Posted in Graphic Novels, Middle School, Non-Fiction, Tween Reads

Book Review: Donner Dinner Party, by Nathan Hale (Nathan Hale’s Hazardous Tales), Abrams, 2013

Recommended for ages 8-13

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Colonial spy Nathan Hale is sentenced to death by hanging – but WAIT! He’s got stories to tell! His executioner and the British soldier standing guard are intrigued. Off he goes into yet another Hazardous Tale from history, this time, about the infamous Donner Party.

You’ve heard of the Donner Party, if only as a horrific joke. During the Westward Expanion, they were a group of pioneers headed for California who got caught in the brutal winter of 1846 and resorted to cannibalism to survive. Nathan Hale’s book tells the story of the Donner-Reed party, focusing primarily on James Reed, whose “shortcut” caused the doomed wagon train to stray off course into brutal territory.

Written as a graphic novel, this book is a great read for middle schoolers and even the reluctant high schooler. The story cuts between Nathan Hale, the British soldier and the executioner as Hale tells the story, and the story of the Donner-Reed party. The characters are detailed, and kids will love the executioner, who really, REALLY doesn’t want to hear bad news about any of the animals in the story. There are well-drawn diagrams and graphics teaching readers about the members of the party, maps of the territory traveled, and informational bits that enhance the story for all.

Hale doesn’t shy away from the more brutal aspects of this story, but he doesn’t glorify them, either. He presents the facts, even illustrating a specter of death coming for the travelers, with their names, as they pass away, listed on Death’s cloak.

This was my first Hazardous Tale from Mr. Hale, but it certainly won’t be my last. Stock this book in your bookshelves, teachers and parents, and watch kids scramble to learn about history.

Mr. Hale’s website offers information about his other books, his blog (which includes sneak peeks at his artwork for future books!), and a section dedicated to Correction Baby, who helps edit all of his books. Check it out!

DonnerSpread

Posted in Fantasy, Humor, Tween Reads

Book Review: Charlie and the Chocolate Factory, by Roald Dahl (Bantam, 1977)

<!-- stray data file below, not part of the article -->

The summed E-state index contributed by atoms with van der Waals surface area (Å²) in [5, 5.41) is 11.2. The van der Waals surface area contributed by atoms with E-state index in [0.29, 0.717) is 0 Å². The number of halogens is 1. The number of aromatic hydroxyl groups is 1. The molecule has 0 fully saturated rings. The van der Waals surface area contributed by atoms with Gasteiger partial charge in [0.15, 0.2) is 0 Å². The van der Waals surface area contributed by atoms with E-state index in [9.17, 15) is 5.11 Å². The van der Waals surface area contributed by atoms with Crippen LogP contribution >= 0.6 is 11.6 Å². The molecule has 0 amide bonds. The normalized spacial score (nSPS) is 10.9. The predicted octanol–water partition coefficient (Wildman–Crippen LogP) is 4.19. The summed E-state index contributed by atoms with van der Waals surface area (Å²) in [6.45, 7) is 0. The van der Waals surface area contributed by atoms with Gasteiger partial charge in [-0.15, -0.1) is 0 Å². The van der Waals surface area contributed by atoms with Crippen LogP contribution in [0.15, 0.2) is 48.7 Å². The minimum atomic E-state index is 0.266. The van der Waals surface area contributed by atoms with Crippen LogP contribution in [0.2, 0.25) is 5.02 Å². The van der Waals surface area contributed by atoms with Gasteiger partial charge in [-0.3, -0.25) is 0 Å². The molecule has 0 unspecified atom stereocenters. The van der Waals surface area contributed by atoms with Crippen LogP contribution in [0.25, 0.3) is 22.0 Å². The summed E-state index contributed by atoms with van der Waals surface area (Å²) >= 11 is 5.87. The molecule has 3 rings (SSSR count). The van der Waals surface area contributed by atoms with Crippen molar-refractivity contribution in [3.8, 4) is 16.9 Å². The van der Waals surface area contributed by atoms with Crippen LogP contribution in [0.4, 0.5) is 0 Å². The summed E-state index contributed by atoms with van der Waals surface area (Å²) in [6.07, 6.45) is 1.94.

Recommended for ages 8-12 (and ageless)

This was one of my favorite books growing up, and reading it again all these years later, I find that I love it as much now as I did when I was 8. Having spent the last few years watching multiple viewings of Willy Wonka and the Chocolate Factory (Gene Wilder is Willy Wonka), I ended up surprised on a few occasions when I realized that scenes from the movie – such as the Fizzy Lifting Drinks scene when Charlie and Grandpa have to belch their way down from certain doom – were not in the book after all! While the movie retained much of Roald Dahl’s dark comic humor, nothing beats the book, and Dahl’s wry observations on rude children and the parents who indulge them, and how the meek inherit… well, if not the earth, at least a lifetime’s supply of chocolate.

Charlie Bucket is starving – no, really, he is. He lives with his mother, father, and four sickly grandparents, who are so old and sick that they never get out of bed. Father has a menial job screwing the caps onto toothpaste tubes, and they family is very poor. They are so poor, all they can eat is cabbage soup, and Charlie refuses to take more than his share. Every day he walks past the famous chocolatier Willy Wonka’s chocolate factory and lifts his nose, inhaling the delicious smells; the only time he gets to enjoy a Wonka bar is on his birthday.

It all changes when Willy Wonka announces a contest where five winners will be allowed to tour the chocolate factory – and Charlie is holding one of the Golden Tickets. Grandpa Joe, his elderly grandfather who retains the joy and wonder of youth, jumps out of bed and insists that he go with him, and they’re off. Charlie meets the four other winners – the gluttonous Augustus Gloop, spoiled brat Veruca Salt, TV addict Mike Teavee, and boorish Violet Beauregarde – and their overly indulgent parents at the gates of the factory, and when Willy Wonka’s gates open for the first time in years, the fun really begins. Who will make it through the factory tour?

Dahl’s writing weaves words into pictures that are enhanced by Joseph Schindelman’s black and white illustrations. From Willy Wonka’s mysterious origins to the Oompa Loompa’s cautionary songs, this book is Mr. Dahl’s morality play. It’s a great reminder of the golden rules as children enter into the middle grades: be polite. Don’t be a bully. Share. Don’t be a glutton or have bad manners. Modesty and a humble demeanor reap their own rewards. Reading Dahl is like Emily Post for kids, but with chocolate rivers and candy flowers.

Roald Dahl is a well-known classic children’s author. There is an inactive wiki that appeared to be the start of a comprehensive body of work  with 106 articles; there is a call to revive it on the home page. There is also a wonderful Roald Dahl website that is animated and features links to the Roald Dahl store, museum, and his children’s charity. The site features a “book chooser” that will match kids with a “splendiferous read” of his, a biography on the author, and a “Wonkalator” – a calculator game that asks kids to help Wonka with his latest magical formula.